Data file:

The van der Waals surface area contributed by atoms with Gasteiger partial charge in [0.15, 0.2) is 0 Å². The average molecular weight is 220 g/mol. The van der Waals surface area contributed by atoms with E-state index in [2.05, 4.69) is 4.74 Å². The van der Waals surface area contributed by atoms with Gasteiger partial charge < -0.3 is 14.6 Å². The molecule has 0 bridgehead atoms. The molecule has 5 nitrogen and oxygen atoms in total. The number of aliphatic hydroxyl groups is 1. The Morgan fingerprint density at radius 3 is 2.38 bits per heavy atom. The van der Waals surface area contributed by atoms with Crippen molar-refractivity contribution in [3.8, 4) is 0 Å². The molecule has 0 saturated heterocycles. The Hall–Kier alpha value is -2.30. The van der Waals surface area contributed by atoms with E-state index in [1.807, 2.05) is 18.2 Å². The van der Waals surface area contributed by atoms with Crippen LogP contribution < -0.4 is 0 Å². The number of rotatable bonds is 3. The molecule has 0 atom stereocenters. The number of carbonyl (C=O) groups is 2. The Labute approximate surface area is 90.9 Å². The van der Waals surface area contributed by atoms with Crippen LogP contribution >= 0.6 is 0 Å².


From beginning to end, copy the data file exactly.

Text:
The van der Waals surface area contributed by atoms with Gasteiger partial charge in [0.15, 0.2) is 0 Å². The average molecular weight is 220 g/mol. The van der Waals surface area contributed by atoms with E-state index in [2.05, 4.69) is 4.74 Å². The van der Waals surface area contributed by atoms with Gasteiger partial charge < -0.3 is 14.6 Å². The molecule has 0 bridgehead atoms. The molecule has 5 nitrogen and oxygen atoms in total. The number of aliphatic hydroxyl groups is 1. The Morgan fingerprint density at radius 3 is 2.38 bits per heavy atom. The van der Waals surface area contributed by atoms with Crippen molar-refractivity contribution in [3.8, 4) is 0 Å². The molecule has 0 saturated heterocycles. The Hall–Kier alpha value is -2.30. The van der Waals surface area contributed by atoms with E-state index in [1.807, 2.05) is 18.2 Å². The van der Waals surface area contributed by atoms with Crippen LogP contribution < -0.4 is 0 Å². The number of rotatable bonds is 3. The molecule has 0 atom stereocenters. The number of carbonyl (C=O) groups is 2. The Labute approximate surface area is 90.9 Å². The van der Waals surface area contributed by atoms with Crippen LogP contribution >= 0.6 is 0 Å².